why do we spend our waking hours before and after sleep, and while shaving ... or showering or dressing, building scenarios by which we may deceive or best in some fashion those with whom we are scheduled to interact during the day? Why do we exclaim enthusiastically upon meeting someone we would rather have avoided ... ? Why do we constantly deceive everyone?11
Clothes can magically transform a body by artfully manipulating viewers' attention. Padded shoulders, beloved of "power dressers," create the illusion of size and intimidating strength. Conversely, clothing can say "I am not a threat" by emphasizing conformity. High-heeled shoes, push-up bras, and apparel that exaggerate the contrast between hips, waist, and bosom create the illusion of hypersexuality. Decking oneself out in black gives the impression of slenderness, while bright colors, patterns, or accessories draw the eye away from an unflattering feature or toward a physical asset. Skillful visual prestidigitation can make a plump waist slender, a large bottom small, or small breasts prominent. Clothing and jewelry are also used to create an image of wealth, and hence, of desirability.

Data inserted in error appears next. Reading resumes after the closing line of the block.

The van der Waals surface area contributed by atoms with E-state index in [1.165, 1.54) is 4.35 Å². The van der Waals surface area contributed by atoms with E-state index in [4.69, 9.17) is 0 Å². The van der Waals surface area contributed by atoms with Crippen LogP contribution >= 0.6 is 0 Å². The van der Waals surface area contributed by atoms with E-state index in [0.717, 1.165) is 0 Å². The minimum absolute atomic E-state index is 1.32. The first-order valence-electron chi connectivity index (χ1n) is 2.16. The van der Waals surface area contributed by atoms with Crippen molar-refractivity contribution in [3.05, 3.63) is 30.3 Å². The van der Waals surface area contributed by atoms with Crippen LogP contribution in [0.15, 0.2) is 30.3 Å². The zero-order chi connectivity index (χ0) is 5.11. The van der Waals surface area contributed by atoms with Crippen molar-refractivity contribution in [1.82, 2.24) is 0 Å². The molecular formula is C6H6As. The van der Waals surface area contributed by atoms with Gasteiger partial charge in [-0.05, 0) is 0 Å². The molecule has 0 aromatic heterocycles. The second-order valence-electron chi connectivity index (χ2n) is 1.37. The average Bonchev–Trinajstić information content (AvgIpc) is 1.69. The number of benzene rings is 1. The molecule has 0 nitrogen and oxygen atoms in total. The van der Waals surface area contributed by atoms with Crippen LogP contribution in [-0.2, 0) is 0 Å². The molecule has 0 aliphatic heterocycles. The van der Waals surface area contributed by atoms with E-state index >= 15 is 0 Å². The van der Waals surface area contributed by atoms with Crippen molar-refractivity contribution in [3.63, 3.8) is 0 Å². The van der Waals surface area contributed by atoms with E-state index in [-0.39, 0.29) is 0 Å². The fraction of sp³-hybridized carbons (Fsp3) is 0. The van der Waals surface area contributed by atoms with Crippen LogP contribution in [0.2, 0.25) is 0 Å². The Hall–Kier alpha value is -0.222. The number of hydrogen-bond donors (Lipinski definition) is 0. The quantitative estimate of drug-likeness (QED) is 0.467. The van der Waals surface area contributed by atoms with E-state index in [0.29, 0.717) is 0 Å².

Much the same can be said of blatantly deceptive cosmetic devices such as hairpieces and dyes, age-concealing makeup, and hair removal, all of which are used to falsely suggest the promise and excitement of youth. The magic of cosmetics and dress is no modern innovation. Archeological evidence reveals that at least 70,000 years ago our ancestors adorned their bodies with ochre, a red powder which has been used continuously for that purpose ever since. Pleistocene women may have initially used this forerunner of rouge to deceive males by simulating menstruation, or perhaps to simulate the subtle blush that accompanies ovulation.12 Ancient Egyptian women applied a green paste, rather like modern-day eye shadow, to define their features, darkened their eyebrows with kohl, colored their eyelids to make their eyes appear larger, and bedecked their heads with elaborate wigs. Their Mesopotamian sisters adorned themselves with paint to exaggerate the color and fullness of their lips, while fashionable Greek and Roman ladies dyed their hair blond, applied makeup to cover blemishes, lightened their skin, and used pumice to remove unwanted body hair.13